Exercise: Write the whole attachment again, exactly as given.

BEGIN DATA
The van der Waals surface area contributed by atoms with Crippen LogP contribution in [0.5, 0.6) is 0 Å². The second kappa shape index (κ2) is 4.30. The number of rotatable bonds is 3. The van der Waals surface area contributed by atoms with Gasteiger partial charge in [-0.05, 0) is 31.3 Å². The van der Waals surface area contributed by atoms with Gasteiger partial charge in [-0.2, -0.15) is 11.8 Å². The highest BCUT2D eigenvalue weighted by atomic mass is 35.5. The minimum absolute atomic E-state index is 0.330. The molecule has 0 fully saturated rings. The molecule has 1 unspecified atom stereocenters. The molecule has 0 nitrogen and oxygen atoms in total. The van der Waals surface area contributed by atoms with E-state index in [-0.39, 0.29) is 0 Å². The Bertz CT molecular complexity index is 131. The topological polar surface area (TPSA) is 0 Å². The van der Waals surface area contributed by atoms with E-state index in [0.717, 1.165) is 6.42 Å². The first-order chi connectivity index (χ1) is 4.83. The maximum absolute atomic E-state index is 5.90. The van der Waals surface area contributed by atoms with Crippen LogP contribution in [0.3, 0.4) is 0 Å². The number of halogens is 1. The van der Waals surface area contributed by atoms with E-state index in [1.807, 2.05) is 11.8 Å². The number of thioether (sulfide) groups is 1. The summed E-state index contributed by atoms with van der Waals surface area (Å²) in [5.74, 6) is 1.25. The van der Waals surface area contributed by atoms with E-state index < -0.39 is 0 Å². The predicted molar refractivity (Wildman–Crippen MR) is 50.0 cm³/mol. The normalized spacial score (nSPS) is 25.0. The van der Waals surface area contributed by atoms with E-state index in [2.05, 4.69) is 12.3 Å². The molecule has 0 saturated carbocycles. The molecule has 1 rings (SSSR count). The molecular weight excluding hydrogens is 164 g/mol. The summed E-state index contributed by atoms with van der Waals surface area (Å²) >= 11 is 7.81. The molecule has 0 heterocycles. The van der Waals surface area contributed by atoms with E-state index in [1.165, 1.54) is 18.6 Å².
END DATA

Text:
The van der Waals surface area contributed by atoms with Crippen LogP contribution in [0.5, 0.6) is 0 Å². The second kappa shape index (κ2) is 4.30. The number of rotatable bonds is 3. The van der Waals surface area contributed by atoms with Gasteiger partial charge in [-0.05, 0) is 31.3 Å². The van der Waals surface area contributed by atoms with Gasteiger partial charge in [-0.2, -0.15) is 11.8 Å². The highest BCUT2D eigenvalue weighted by atomic mass is 35.5. The minimum absolute atomic E-state index is 0.330. The molecule has 0 fully saturated rings. The molecule has 1 unspecified atom stereocenters. The molecule has 0 nitrogen and oxygen atoms in total. The van der Waals surface area contributed by atoms with E-state index in [-0.39, 0.29) is 0 Å². The Bertz CT molecular complexity index is 131. The topological polar surface area (TPSA) is 0 Å². The van der Waals surface area contributed by atoms with E-state index in [0.717, 1.165) is 6.42 Å². The first-order chi connectivity index (χ1) is 4.83. The maximum absolute atomic E-state index is 5.90. The van der Waals surface area contributed by atoms with Crippen LogP contribution in [0.3, 0.4) is 0 Å². The number of halogens is 1. The van der Waals surface area contributed by atoms with E-state index in [1.807, 2.05) is 11.8 Å². The number of thioether (sulfide) groups is 1. The summed E-state index contributed by atoms with van der Waals surface area (Å²) in [5.74, 6) is 1.25. The van der Waals surface area contributed by atoms with E-state index < -0.39 is 0 Å². The predicted molar refractivity (Wildman–Crippen MR) is 50.0 cm³/mol. The normalized spacial score (nSPS) is 25.0. The van der Waals surface area contributed by atoms with E-state index in [2.05, 4.69) is 12.3 Å². The molecule has 0 saturated carbocycles. The molecule has 1 rings (SSSR count). The molecular weight excluding hydrogens is 164 g/mol. The summed E-state index contributed by atoms with van der Waals surface area (Å²) >= 11 is 7.81. The molecule has 0 heterocycles. The van der Waals surface area contributed by atoms with E-state index in [1.165, 1.54) is 18.6 Å².